• Mark Lovewell

Snow Moon and Quasars

The full moon, the Snow Moon, rises in the east right after sunset on Monday. The moon is near the bright star Regulus, the brightest star in the zodiacal constellation Leo. There is no brighter star in the vicinity. Regulus is more than one star and it is 79 light years away. Light coming from this nearby star took 79 years to get here.

We wouldn’t want to have Regulus as our sun. It along with its three other companions would make life on Earth impossible. The star is hot and substantially bigger than our own sun. Astronomers know it is a child when compared to the age of our sun.

The constellation Leo is a favorite for those who enjoy pointing their telescopes towards the sky. There are areas within Leo loaded with visible galaxies. Parts of the constellation are so strewn with galaxies that almost every star in view is a galaxy. Its residents include quasars, some of the most distant and mysterious visible objects in the sky. Quasars are large, as big as a galaxy with a giant black hole in the middle, but in a telescope they appear as a star. Unlike normal galaxies, the black hole within is making a lot of radio noise. Though distant they are releasing enormous amounts of energy. One quasar is thought to produce 100 times more energy than all that is within our galaxy, the Milky Way.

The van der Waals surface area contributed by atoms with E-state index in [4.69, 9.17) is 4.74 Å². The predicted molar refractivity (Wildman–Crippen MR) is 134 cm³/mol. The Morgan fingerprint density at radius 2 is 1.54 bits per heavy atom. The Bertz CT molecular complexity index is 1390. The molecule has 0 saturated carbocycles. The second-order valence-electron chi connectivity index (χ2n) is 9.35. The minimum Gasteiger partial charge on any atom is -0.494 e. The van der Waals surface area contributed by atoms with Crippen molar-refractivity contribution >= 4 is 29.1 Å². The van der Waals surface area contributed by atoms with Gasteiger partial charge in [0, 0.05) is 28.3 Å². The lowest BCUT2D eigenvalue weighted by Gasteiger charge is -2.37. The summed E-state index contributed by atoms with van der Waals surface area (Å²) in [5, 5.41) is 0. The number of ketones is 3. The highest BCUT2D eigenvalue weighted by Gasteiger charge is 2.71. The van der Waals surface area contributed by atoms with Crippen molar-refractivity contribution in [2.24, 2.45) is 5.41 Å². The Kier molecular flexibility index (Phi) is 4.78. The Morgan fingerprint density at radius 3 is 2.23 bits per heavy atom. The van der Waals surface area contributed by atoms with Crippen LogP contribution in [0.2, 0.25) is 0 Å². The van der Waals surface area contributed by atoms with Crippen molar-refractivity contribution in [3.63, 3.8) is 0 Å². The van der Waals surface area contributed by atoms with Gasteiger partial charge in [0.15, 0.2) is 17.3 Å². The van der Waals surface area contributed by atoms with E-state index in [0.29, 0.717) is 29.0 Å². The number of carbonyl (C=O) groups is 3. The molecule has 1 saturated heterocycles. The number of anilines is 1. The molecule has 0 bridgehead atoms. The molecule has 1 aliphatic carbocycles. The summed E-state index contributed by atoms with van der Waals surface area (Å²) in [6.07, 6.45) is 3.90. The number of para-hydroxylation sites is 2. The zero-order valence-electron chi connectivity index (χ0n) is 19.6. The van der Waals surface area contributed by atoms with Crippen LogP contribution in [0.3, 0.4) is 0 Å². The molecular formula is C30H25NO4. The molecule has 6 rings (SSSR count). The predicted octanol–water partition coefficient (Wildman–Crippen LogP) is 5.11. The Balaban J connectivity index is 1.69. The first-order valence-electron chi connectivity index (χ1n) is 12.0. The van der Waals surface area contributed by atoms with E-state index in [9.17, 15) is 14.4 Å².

Sunrise and Sunset
Fri., Feb. 196:325:19
Sat., Feb. 206:305:20
Sun., Feb. 216:295:22
Mon., Feb. 226:275:23
Tues., Feb. 236:265:24
Wed., Feb. 246:245:25
Thurs., Feb. 256:235:26
Fri., Feb. 266:215:28

Temperatures and Precipitation
DayMax (Fº)Min (Fº)Inches
Feb. 1232110.00
Feb. 132518*0.09
Feb. 1428-60.00
Feb. 1522-10.00
Feb. 1650220.22
Feb. 1752320.97
Feb. 1847310.00

*melted precipitation


Water temperature in Edgartown harbor: 37º F


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